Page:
Notaries were also exceptionally busy and numerous in Avignon, as in most capital cities, for all contracts and agreements needed licensed notaries to record them in official registers to make them legal and binding.
Where 'the supreme place of justice is kept' a corps of professional lawyers necessarily comes into existence, to plead in the courts on behalf of the litigants from all corners of the state. Such litigants, as well as the petitioners for favours, brought yet more money to the capital, spending freely not only on lawyers and innkeepers, but also on greasing the palms of all those whom they thought might assist them.
For many of the offices in the new departments of state some sort of training was necessary. Avignon was not the only capital to have a ruler-sponsored university whose best graduates walked into civil service jobs. Paris, with a twelfth-century university, was perhaps the archetype. The university at Naples was founded by the Emperor Frederick II in 1224 specifically with the aim of feeding the civil service of the Regno with candidates for jobs. So was that at Lisbon. In the fourteenth century, state-sponsored universities were created at Prague and Cracow and Vienna. In the fifteenth century, they were joined by universities in the capitals of many other, lesser, principalities, like Heidelberg. However, not all capitals had such universities. The Burgundian university for the Netherlands was at Leuven, not Brussels; the Visconti university was at Pavia, not Milan; the English universities were at Oxford and Cambridge, not London or Westminster, although London did have Inns of Court in which lawyers received their professional education.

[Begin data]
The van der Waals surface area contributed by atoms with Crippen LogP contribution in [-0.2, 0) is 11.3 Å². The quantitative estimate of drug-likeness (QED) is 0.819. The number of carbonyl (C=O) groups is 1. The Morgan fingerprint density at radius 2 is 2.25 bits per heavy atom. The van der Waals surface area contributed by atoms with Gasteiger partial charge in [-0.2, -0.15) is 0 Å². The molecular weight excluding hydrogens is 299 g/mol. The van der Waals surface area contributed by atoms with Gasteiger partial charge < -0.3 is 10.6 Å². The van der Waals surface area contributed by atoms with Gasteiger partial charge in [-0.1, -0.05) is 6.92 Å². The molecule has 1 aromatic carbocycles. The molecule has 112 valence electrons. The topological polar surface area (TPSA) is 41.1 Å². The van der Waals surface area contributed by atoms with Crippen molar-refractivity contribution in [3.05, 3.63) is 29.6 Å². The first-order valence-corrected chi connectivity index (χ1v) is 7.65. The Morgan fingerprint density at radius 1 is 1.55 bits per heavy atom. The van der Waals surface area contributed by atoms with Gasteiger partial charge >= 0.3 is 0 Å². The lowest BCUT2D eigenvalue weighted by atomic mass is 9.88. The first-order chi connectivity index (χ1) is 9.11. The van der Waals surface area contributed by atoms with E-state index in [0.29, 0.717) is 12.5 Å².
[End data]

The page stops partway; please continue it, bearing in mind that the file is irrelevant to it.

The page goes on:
Physicians and surgeons, barbers and apothecaries were also numerous in capital cities, for the rich provided the best patients. Some of these medical men had a great deal of insight, like Guy de Chaulliac, doctor to Pope Clement VI, who wrote accurately and perceptively on bubonic plague, but others were mere quacks, intent on fleecing their patients.
Then, as now, there was also an 'entertainment industry' focused on capital cities, of very mixed prestige and cultural value. At the top end of the spectrum were the musicians, maintained in varying numbers, which were often considerable, by the rulers themselves, and also by many individual nobles too. Much lower in the spectrum were players, and popular entertainers like bear-wards. At the bottom end of the spectrum, and most numerous of all, were the prostitutes. These varied in quality from wealthy courtesans to common drabs. Like members of other trades, prostitutes often worked close to one another, and there were 'red-light' quarters in medieval capitals, like the Glatigny, next to the bishop's palace, in the heart of Paris, which shared the Ile de la Cite with the royal palace, and the cathedral of Notre Dame.